Black has various ways of declining the gambit. The most reliable are the ones that undermine White's e4-pawn, taking advantage of the fact that 4.c3 is not really a developing move. Tame ways of declining such as 4...d6?! or 4...g6?! allow White to set up a classical two-pawn centre with 5.cxd4.
This is the most popular way of declining the gambit, and the only way that definitely equalises. Correspondingly, in the Chesslive.de database, Black scores a respectable 48% with this move.
It is often played on general principles (don't go pawn grabbing in the opening, get your pieces out) but is also sometimes used with the specific aim of reaching sterile endgames to bore White into submission. The line in question was introduced by Capablanca vs. Marshall, Lake Hopatcong 1926: 4...d5 5.exd5 Qxd5 6.cxd4 Bg4 7.Be2 Bb4+ 8.Nc3 Bxf3 9.Bxf3 Qc4. Black can also reach it via 6...Bb4+ 7.Nc3 Bg4 8.Be2 Bxf3 9.Bxf3 Qc4. Black scores 58% with this line, even though it is objectively equal. Marshall tried the very risky 9.Be3, but it seems that the only reliable continuations for White are to exchange queens with 10.Qb3 Qxb3 11.axb3, or 10.Bxc6+ bxc6 11.Qxe2+ Qxe2+ 12.Kxe2.
Those who are interested in playing the Göring Gambit must have something ready against 4...d5. Maybe some may see enough play in the 10.Qb3 line above, but White also has ways to avoid these endings. After 6...Bg4 White can play 7.Nc3, and then 7...Bxf3!? 8.Nxd5 Bxd1 9.Nxc7+ leads to another ending, but a somewhat sharp and unclear one with chances for both sides. In the critical position after 6...Bg4 7.Nc3 Bb4 (or 6...Bb4+ 7.Nc3 Bg4), White has Mark Nieuweboer's suggestion 8.Be3, which appears fine, and the less reliable 8.a3 that was often used by Martin Voigt and analysed in some detail in Danish Dynamite.
Having avoided the aforementioned endings, play typically progresses into isolated queen's pawn positions which are objectively equal, but White tends to get a plus score in practice, because the white pieces often spring to life during the early middlegame. For example, after 4...d5 5.exd5 Qxd5 6.cxd4 and the sensible alternative 6...Nf6, White is scoring 56%. Black quite often goes for aggressive approaches with queenside castling, but then White can often develop a strong attack down the half-open c-file.
An interesting alternative for White is 5.Bd3!?, which is effectively a double pawn sacrifice in view of the line 5...dxc3!? 6.exd5 (6.Nxc3 dxe4 7.Nxe4 Bb4+ is better for Black) 6...cxb2 7.Bxb2 Qxd5. This line is largely unexplored, and it is not clear if White has enough for two pawns, but White certainly gets a persistent initiative. Most of the time, though, Black is not keen on accepting pawns after having originally declined the initial pawn sacrifice with 4...d5. 5...Nf6 6.e5 Ne4 is met by another pawn sacrifice; 7.0-0, which appears to be sound. 5...dxe4 6.Bxe4 Nf6 7.Bxc6+ bxc6 8.0-0 (a suggestion of Gary Lane) leads to an equal game, again with White having an isolated pawn on d4, but compensatory long-term piece activity. I can only find 58 games with 5.Bd3 in the database, with a decent score of 53% for White.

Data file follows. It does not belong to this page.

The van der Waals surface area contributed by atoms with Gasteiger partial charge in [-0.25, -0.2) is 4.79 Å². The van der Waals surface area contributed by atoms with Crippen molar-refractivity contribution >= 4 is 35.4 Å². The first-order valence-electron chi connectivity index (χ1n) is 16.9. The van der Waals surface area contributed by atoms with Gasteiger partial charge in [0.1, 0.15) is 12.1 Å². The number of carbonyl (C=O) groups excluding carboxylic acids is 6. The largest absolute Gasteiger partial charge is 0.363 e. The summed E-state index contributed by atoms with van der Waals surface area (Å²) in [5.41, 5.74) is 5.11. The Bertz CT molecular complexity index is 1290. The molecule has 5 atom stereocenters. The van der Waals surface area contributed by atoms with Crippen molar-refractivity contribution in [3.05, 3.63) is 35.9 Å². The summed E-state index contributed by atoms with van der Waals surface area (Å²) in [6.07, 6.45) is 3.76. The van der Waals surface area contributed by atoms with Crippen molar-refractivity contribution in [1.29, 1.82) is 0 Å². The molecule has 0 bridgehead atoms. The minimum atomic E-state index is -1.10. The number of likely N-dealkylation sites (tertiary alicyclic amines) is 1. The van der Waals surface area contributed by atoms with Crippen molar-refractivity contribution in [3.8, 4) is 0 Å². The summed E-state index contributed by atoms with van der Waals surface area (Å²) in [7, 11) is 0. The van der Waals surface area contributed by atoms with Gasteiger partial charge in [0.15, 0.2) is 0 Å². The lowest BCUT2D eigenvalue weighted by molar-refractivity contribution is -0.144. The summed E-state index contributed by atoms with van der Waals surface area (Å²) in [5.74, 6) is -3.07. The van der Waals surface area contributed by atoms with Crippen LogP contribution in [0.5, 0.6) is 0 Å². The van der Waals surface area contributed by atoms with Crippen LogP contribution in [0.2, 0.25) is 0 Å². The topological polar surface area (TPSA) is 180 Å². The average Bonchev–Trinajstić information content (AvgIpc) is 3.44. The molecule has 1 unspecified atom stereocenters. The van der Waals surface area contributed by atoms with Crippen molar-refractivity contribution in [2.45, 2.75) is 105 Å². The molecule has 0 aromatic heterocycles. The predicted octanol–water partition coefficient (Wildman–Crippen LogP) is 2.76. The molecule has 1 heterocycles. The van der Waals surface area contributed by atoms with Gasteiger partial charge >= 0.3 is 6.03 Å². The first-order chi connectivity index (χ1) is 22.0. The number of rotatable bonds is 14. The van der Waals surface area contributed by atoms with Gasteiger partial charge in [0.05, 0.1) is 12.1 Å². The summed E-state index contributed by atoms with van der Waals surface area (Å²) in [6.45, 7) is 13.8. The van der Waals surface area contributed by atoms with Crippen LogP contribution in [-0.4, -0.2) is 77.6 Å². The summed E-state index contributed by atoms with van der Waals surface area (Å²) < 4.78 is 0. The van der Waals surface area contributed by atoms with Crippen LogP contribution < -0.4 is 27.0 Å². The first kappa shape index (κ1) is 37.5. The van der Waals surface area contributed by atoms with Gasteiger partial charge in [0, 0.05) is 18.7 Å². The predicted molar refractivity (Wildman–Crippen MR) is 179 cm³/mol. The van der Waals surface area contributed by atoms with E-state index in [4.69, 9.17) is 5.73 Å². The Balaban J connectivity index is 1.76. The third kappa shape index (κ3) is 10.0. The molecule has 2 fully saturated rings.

Not recommended, however, is 5.e5?, whereupon Black should grab the pawn on c3 with 5...dxc3 and if 6.Nxc3 then 6...d4 disrupts White's development.
Other ways of declining
4...Nf6 is another way of undermining White's e4-pawn, transposing into a line of the Ponziani Opening (1.e4 e5 2.Nf3 Nc6 3.c3 Nf6 4.d4 exd4) and if 5.Bd3?! then Black should take the pawn, 5...dxc3, and steer the game into lines where White's light-squared bishop would be far better placed on c4. So White must push the e-pawn: 5.e5.
Then Black can choose 5...Nd5, which leads to solid positions where White may have a slight edge after 6.cxd4. 6.Bb5 tends to come to the same thing but offers White some more gambit possibilities, e.g. 6...a6 7.Ba4 Nb6 8.Bb3, allowing 8...dxc3. Tim Harding has recommended this line for Black, but in the database White is scoring a very healthy 58% against it.
5...Ne4 is more counterattacking and double-edged, but more likely to concede a significant advantage to White. It is a decent practical try though, scoring 43% for Black. The main line sees White trying to "pin and win" Black's knight with 6.Qe2 f5 7.exf6 d5 8.Nbd2, whereupon 8...d3!? is probably Black's best way to mix things up and get a fair amount of counterplay, though with accurate play White is better.
4...Nge7 intends 5...d5. In the database, albeit from just 30 games, Black is scoring an impressive 63% with this, so it deserves significant consideration. In the stem game Tartakower-Reti, Berlin 1928, Tartakower found the right response, 5.Bc4 d5 6.exd5 Nxd5 7.0-0, preparing to attack Black down the e-file. Black's game is playable but I think White has slightly the better chances. Many of White's losses in this variation have been in low-level games where White appeared to be taken by surprise by Black's offbeat fourth move.
The "push past" move 4...d3 is playable but, as with many such "push past" lines against gambits, consigns Black to a rather passive position. White is slightly better due to a lasting space advantage, without having had to sacrifice anything, and has scored 58% in practice. Black can also consider 4...Qe7, counterattacking against e4, but this gives White a pleasant choice between the simple and strong 5.Bd3, and freely sacrificing the pawn with 5.cxd4 Qxe4+ 6.Be3. Other 4th moves for Black, although not completely disastrous, allow White to get a strong pawn centre for free with 5.cxd4, and White scores in excess of 70% in practice in these strong-pawn-centre lines.